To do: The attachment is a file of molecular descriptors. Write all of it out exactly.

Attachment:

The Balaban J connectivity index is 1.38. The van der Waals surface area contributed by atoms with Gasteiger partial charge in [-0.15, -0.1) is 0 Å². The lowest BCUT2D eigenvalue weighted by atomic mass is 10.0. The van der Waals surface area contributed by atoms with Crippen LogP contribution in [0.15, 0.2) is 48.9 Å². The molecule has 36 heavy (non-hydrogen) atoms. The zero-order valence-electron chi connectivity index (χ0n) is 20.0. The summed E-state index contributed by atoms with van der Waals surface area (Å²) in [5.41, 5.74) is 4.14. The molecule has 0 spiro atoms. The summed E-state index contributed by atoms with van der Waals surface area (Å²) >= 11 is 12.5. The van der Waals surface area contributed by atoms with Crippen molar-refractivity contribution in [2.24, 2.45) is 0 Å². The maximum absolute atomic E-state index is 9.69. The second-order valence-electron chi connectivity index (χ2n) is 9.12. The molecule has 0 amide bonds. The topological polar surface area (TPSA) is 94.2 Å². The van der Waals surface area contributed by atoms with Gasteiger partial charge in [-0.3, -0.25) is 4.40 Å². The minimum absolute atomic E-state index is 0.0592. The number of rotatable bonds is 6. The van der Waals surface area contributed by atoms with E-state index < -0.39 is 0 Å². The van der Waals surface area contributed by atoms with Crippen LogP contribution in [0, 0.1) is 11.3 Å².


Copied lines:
The Balaban J connectivity index is 1.38. The van der Waals surface area contributed by atoms with Gasteiger partial charge in [-0.15, -0.1) is 0 Å². The lowest BCUT2D eigenvalue weighted by atomic mass is 10.0. The van der Waals surface area contributed by atoms with Crippen LogP contribution in [0.15, 0.2) is 48.9 Å². The molecule has 36 heavy (non-hydrogen) atoms. The zero-order valence-electron chi connectivity index (χ0n) is 20.0. The summed E-state index contributed by atoms with van der Waals surface area (Å²) in [5.41, 5.74) is 4.14. The molecule has 0 spiro atoms. The summed E-state index contributed by atoms with van der Waals surface area (Å²) >= 11 is 12.5. The van der Waals surface area contributed by atoms with Crippen molar-refractivity contribution in [2.24, 2.45) is 0 Å². The maximum absolute atomic E-state index is 9.69. The second-order valence-electron chi connectivity index (χ2n) is 9.12. The molecule has 0 amide bonds. The topological polar surface area (TPSA) is 94.2 Å². The van der Waals surface area contributed by atoms with Gasteiger partial charge in [-0.3, -0.25) is 4.40 Å². The minimum absolute atomic E-state index is 0.0592. The number of rotatable bonds is 6. The van der Waals surface area contributed by atoms with E-state index < -0.39 is 0 Å². The van der Waals surface area contributed by atoms with Crippen LogP contribution in [0, 0.1) is 11.3 Å².